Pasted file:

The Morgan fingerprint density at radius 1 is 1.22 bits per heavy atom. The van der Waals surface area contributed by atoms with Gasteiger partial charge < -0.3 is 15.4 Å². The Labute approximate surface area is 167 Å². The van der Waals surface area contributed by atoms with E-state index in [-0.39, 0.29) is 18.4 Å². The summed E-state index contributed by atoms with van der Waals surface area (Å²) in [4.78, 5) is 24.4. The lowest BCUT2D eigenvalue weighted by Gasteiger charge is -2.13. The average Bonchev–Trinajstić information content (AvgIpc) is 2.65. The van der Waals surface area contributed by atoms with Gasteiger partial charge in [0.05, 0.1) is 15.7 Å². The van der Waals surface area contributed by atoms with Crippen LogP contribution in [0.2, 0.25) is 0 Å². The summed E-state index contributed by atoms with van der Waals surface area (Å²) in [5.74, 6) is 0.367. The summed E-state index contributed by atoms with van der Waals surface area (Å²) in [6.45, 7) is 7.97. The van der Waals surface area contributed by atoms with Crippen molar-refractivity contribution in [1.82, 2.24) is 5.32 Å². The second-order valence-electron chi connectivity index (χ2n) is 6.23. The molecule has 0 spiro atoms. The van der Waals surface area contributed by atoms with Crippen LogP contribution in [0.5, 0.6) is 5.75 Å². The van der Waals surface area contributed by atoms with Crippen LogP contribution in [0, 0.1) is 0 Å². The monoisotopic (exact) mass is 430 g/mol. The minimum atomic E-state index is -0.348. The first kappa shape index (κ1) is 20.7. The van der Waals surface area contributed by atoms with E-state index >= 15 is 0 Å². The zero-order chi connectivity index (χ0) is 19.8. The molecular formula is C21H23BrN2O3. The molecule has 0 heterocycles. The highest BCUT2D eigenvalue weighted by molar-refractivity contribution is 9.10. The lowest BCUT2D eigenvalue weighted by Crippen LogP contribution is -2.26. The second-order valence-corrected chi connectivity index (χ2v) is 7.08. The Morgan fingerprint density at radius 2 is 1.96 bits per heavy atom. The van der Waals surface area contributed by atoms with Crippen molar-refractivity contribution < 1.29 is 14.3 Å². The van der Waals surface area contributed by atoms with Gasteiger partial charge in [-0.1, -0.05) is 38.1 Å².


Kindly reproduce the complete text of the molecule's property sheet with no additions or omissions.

The Morgan fingerprint density at radius 1 is 1.22 bits per heavy atom. The van der Waals surface area contributed by atoms with Gasteiger partial charge < -0.3 is 15.4 Å². The Labute approximate surface area is 167 Å². The van der Waals surface area contributed by atoms with E-state index in [-0.39, 0.29) is 18.4 Å². The summed E-state index contributed by atoms with van der Waals surface area (Å²) in [4.78, 5) is 24.4. The lowest BCUT2D eigenvalue weighted by Gasteiger charge is -2.13. The average Bonchev–Trinajstić information content (AvgIpc) is 2.65. The van der Waals surface area contributed by atoms with Gasteiger partial charge in [0.05, 0.1) is 15.7 Å². The van der Waals surface area contributed by atoms with Crippen LogP contribution in [0.2, 0.25) is 0 Å². The summed E-state index contributed by atoms with van der Waals surface area (Å²) in [5.74, 6) is 0.367. The summed E-state index contributed by atoms with van der Waals surface area (Å²) in [6.45, 7) is 7.97. The van der Waals surface area contributed by atoms with Crippen molar-refractivity contribution in [1.82, 2.24) is 5.32 Å². The second-order valence-electron chi connectivity index (χ2n) is 6.23. The molecule has 0 spiro atoms. The van der Waals surface area contributed by atoms with Crippen LogP contribution in [0.5, 0.6) is 5.75 Å². The van der Waals surface area contributed by atoms with Crippen LogP contribution in [0, 0.1) is 0 Å². The monoisotopic (exact) mass is 430 g/mol. The minimum atomic E-state index is -0.348. The first kappa shape index (κ1) is 20.7. The van der Waals surface area contributed by atoms with E-state index >= 15 is 0 Å². The zero-order chi connectivity index (χ0) is 19.8. The molecular formula is C21H23BrN2O3. The molecule has 0 heterocycles. The highest BCUT2D eigenvalue weighted by molar-refractivity contribution is 9.10. The lowest BCUT2D eigenvalue weighted by Crippen LogP contribution is -2.26. The second-order valence-corrected chi connectivity index (χ2v) is 7.08. The Morgan fingerprint density at radius 2 is 1.96 bits per heavy atom. The van der Waals surface area contributed by atoms with Crippen molar-refractivity contribution < 1.29 is 14.3 Å². The van der Waals surface area contributed by atoms with Gasteiger partial charge in [-0.1, -0.05) is 38.1 Å².